THE PLEASURE OF ATTRACTIONS

Early film historian Tom Gunning’s now-canonical concept of “the cinema of attractions” at once locates an historical moment and a mode of address.  The cinema of attractions inherits its rhythms from 19th-century amusements that rush toward their viewers, that grab and shake and make them feel.

Any and all early film thrills seemingly unite beneath the expansive reach of Gunning’s term.  Against the “temporality of surprise, shock, and trauma,” Gunning opposes the reassuring rhythms of classical narrative film.[i]  He compares the spectator of narrative to Little Hans, a figure who masters the traumatic departure of his mother through the predictable outcomes of his Fort/Da game.  Early cinema, by contrast, is a spool out of control: “If the classical spectator enjoys apparent mastery of the narrative thread of film […] the viewers of the cinema of attractions plays a very different game of presence/absence, one strongly lacking predictability or a sense of mastery,” (5).  Trauma, shock, surprise, the thrills of Coney Island, a single-shot vue, or one of Méliès’ carefully orchestrated screen shows: all equally “smack of the instant.”  The cinema of attractions is a grab bag of visual (and bodily) stimulations as Gunning resists distinguishing between these radically different kinds of early film experiences.

Gunning likewise avoids the historical how or why of any one instant.  Through a subtle sleight-of-hand, he traces this history through the turn-of-the-century filmgoer.  Why did these shocks and thrills shape early cinema?  Because the public wanted them, they played a different game than the controlling little Hanses to come. These spectators were not children, but willing (adult) participants whose desires were both directly acknowledged and reliably satisfied by early attractions.  Indeed, one cannot disentangle the attraction from its audience.  In his efforts to outline “inherently” attractive themes, Gunning proposes “dependently” attractive themes, grounded in the desires, interests, fascinations, and obsessions of their spectators:

The metapsychology of attractions is undoubtedly extremely complex, but its roots can be traced to what St. Augustine called curiositas and early Christianity condemned as the “lust of the eye.” We could list a number of inherently “attractive” themes in early cinema: a fascination with visual experiences which seem to fold back on the very pleasure of looking (colors, forms of motion—the very phenomenon of motion itself in cinema’s earliest projections); an interest in novelty (ranging from actual current events to physical freaks and oddities); an often sexualized fascination with socially taboo subject matter dealing with the body (female nudity or revealing clothing, decay or death); a peculiarly modern obsession with violent and aggressive sensations (such as speed or the threat of injury).  All of these are topoi of an aesthetic of attractions, whether of the cinema, the sensational press, or the fairground. Attractions’ fundamental hold on spectators depends on arousing and satisfying visual curiosity through a direct and acknowledged act of display, rather than following a narrative enigma within a diegetic site into which the spectator peers invisibly. (5-6)

Gunning’s theory disputes the mythology of the naïve early filmgoer who flees theaters and trains. He redefines this figure as a fully aware and autonomous agent who takes pleasure in being tricked.  But in so doing, Gunning muddles the dividing line between early and narrative film, contingency and control.  The analogy of Little Hans begins to bleed across the attraction/narration divide.  Within Gunning’s own logic, the consumers of both forms of film make decisions (to be out of control or under control) and both knowingly participate in games of visual pleasure.  Further confusing the analogy: the rhythms of the child’s game more closely resemble the temporality that Gunning ascribes to early cinema—“now you see it, now you don’t”—and the early filmgoer’s ravenous appetite for shock recalls the symptomatic Little Hans, who soothes the traumatic wound of his mother’s departure with spool and string.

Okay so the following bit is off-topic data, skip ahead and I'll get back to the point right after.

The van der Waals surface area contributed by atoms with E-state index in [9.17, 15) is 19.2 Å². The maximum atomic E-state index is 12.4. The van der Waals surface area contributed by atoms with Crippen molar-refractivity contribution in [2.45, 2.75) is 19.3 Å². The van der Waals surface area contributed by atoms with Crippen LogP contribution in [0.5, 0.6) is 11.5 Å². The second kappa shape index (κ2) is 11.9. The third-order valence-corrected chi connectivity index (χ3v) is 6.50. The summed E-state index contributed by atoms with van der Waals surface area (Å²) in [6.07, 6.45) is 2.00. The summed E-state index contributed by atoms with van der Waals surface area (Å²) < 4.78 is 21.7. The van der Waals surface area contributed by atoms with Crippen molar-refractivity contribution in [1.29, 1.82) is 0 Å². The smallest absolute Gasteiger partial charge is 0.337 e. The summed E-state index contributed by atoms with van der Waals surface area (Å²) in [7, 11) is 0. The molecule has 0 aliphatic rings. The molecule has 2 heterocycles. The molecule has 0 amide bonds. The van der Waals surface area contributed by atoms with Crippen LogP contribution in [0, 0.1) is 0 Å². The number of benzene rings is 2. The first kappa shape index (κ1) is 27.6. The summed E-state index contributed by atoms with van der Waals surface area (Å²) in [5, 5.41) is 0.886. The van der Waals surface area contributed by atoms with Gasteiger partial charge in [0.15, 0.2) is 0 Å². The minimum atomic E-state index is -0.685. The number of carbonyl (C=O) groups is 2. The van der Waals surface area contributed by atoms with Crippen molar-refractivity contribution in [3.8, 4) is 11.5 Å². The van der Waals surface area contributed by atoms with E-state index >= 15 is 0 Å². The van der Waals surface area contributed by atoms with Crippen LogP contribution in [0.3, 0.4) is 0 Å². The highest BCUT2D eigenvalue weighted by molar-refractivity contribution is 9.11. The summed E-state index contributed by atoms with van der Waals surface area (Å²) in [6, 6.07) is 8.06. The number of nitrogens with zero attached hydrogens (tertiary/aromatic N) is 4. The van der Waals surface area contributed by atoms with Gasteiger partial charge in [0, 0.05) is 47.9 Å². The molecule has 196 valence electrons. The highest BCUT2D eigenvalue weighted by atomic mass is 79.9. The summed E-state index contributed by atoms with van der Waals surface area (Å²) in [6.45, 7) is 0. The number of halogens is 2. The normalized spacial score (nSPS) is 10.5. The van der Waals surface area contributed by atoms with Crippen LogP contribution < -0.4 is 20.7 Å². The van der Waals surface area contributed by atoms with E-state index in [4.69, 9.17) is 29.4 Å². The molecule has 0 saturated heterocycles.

What Gunning gains by foregrounding the early film spectator and redefining this figure as self-aware and in search of shocks, he loses in the specificity and disruptive possibilities of the early film image.  For Gunning, “cinematic attractions can be defined as formal devices,” but they “can only be thoroughly understood if these devices are conceived as addressing spectators in a specific manner,” (5). Gunning’s concept must equally be conceived as a mode of reception.  The early filmgoer and its image, not unlike the classical spectator and its stories, appear like interlocking pieces, symbiotically suited the one to the other.  Indeed, Gunning posits a tidy visual economy wherein spectators desire curiosities and early cinema supplies them in spades.  Gunning’s lexicon of pleasure (lust, attraction, arousal, satisfaction) envelops the distinct “topoi” of cinematic curiosities—from color to death—and flattens the remarkable differences between them.

In framing early cinema as a circuit of consumption, wherein every and any early film curiosity satisfies spectatorial desire (for the unknown, unexpected, shocking), Gunning’s system inadvertently evicts the early film image that genuinely traumatizes or shocks, that simply cannot be named or known in advance, that cannot be recuperated by the regulating order of desire/satisfaction, Fort/Da.  The cinema of attractions ultimately excludes the radical break, the message to no one, the image that refuses to please or play games, the unpleasurable or intolerable image.

[i] Tom Gunning, “Now You See It, Now You Don’t: The Temporality of the Cinema of Attractions,” The Velvet Light Trap 32 (Fall 1993): 11.

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